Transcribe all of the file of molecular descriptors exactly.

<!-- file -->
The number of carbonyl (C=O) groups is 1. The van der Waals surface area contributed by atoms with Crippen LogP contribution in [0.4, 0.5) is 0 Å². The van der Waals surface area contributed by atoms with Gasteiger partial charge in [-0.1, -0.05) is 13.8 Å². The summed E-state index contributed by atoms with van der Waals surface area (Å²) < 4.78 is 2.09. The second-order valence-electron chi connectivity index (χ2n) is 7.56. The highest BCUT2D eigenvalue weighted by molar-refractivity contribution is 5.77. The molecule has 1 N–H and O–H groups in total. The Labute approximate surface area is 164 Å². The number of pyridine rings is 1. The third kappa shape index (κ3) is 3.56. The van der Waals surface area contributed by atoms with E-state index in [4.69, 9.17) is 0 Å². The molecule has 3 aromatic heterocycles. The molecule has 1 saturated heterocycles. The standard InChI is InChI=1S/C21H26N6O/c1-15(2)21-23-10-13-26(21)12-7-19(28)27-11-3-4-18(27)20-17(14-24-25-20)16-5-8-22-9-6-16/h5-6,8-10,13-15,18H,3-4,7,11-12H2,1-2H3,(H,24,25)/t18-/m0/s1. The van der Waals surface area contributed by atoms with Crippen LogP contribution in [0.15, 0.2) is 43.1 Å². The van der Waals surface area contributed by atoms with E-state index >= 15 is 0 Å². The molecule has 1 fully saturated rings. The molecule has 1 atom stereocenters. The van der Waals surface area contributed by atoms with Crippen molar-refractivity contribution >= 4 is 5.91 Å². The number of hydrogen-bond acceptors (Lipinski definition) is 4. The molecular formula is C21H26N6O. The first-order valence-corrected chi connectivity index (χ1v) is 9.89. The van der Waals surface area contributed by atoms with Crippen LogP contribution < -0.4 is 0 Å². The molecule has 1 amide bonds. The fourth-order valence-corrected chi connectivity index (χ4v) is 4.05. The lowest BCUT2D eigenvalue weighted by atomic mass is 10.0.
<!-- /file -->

The number of carbonyl (C=O) groups is 1. The van der Waals surface area contributed by atoms with Crippen LogP contribution in [0.4, 0.5) is 0 Å². The van der Waals surface area contributed by atoms with Gasteiger partial charge in [-0.1, -0.05) is 13.8 Å². The summed E-state index contributed by atoms with van der Waals surface area (Å²) < 4.78 is 2.09. The second-order valence-electron chi connectivity index (χ2n) is 7.56. The highest BCUT2D eigenvalue weighted by molar-refractivity contribution is 5.77. The molecule has 1 N–H and O–H groups in total. The Labute approximate surface area is 164 Å². The number of pyridine rings is 1. The third kappa shape index (κ3) is 3.56. The van der Waals surface area contributed by atoms with E-state index in [4.69, 9.17) is 0 Å². The molecule has 3 aromatic heterocycles. The molecule has 1 saturated heterocycles. The standard InChI is InChI=1S/C21H26N6O/c1-15(2)21-23-10-13-26(21)12-7-19(28)27-11-3-4-18(27)20-17(14-24-25-20)16-5-8-22-9-6-16/h5-6,8-10,13-15,18H,3-4,7,11-12H2,1-2H3,(H,24,25)/t18-/m0/s1. The van der Waals surface area contributed by atoms with Crippen LogP contribution in [0.15, 0.2) is 43.1 Å². The van der Waals surface area contributed by atoms with E-state index >= 15 is 0 Å². The molecule has 1 fully saturated rings. The molecule has 1 atom stereocenters. The van der Waals surface area contributed by atoms with Crippen molar-refractivity contribution >= 4 is 5.91 Å². The number of hydrogen-bond acceptors (Lipinski definition) is 4. The molecular formula is C21H26N6O. The first-order valence-corrected chi connectivity index (χ1v) is 9.89. The van der Waals surface area contributed by atoms with Crippen LogP contribution < -0.4 is 0 Å². The molecule has 1 amide bonds. The fourth-order valence-corrected chi connectivity index (χ4v) is 4.05. The lowest BCUT2D eigenvalue weighted by atomic mass is 10.0.